In the 1970s, Rickenbacker added guitars with detachable necks and redesigned single- and double-coil pickups. A patented feature on some new models, and an option on others, was slanted frets, which better matched the angle of the player's hand. Two double-neck instruments became standard items: the model 4080 bass/guitar and the model 362/12 6/12-string. Rickenbacker basses dominated production during the early years of the decade-in many circles, a Rick bass was the only one to own. Then bands such as Tom Petty and the Heartbreakers and R.E.M. hit like their 1960s forerunners, using Rickenbacker 6- and 12-strings. As the saying goes, fashions go in and out of style. Style is always in fashion.

Today the manufacturing and distribution of Rickenbacker guitars and basses is combined into RIC, the name used since F.C. Hall retired in September 1984 and John Hall, along with his wife Cindalee, became the sole owners of the company. RIC retains the spirit of first-class pre-1965 electric guitar manufacturing and craftsmanship. In addition to newly designed guitars and basses, the company offers faithful reissues of the classics played by the Beatles and other famous artists. RIC has offered highly successful, limited-edition signature models endorsed by such diverse players as Roger McGuinn, Pete Townshend, Tom Petty, Carl Wilson, and John Kay. Improvements in construction and quality control have carried Rickenbackers into the modern era, one that respects the company's early history and at the same time sets out to write new chapters. Groups like Oasis, Pearl Jam, Radiohead, U2, and other of today's top acts include Rickenbacker guitars in their musical arsenal.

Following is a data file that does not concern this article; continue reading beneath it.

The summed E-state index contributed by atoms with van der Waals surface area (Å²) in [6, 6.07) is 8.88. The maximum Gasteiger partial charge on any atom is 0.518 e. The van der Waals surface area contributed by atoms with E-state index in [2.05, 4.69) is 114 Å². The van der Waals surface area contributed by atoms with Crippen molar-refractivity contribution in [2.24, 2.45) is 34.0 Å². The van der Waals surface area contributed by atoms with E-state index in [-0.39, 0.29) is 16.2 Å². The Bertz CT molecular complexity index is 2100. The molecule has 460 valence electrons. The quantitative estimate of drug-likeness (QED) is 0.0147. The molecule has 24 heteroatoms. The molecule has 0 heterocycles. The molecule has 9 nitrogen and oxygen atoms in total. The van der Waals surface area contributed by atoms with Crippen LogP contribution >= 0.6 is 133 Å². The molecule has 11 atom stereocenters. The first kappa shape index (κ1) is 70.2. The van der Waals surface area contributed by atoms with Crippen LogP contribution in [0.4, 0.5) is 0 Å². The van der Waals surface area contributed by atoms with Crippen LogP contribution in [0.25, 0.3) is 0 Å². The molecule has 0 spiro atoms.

A DJ once asked George Harrison if he liked a guitar he doodled on during a radio interview. Harrison is said to have quickly replied, "Of course, it's a Rickenbacker!" Asked the same question 65 years after the invention of modern electrics, thousands of satisfied guitar players would say exactly the same thing.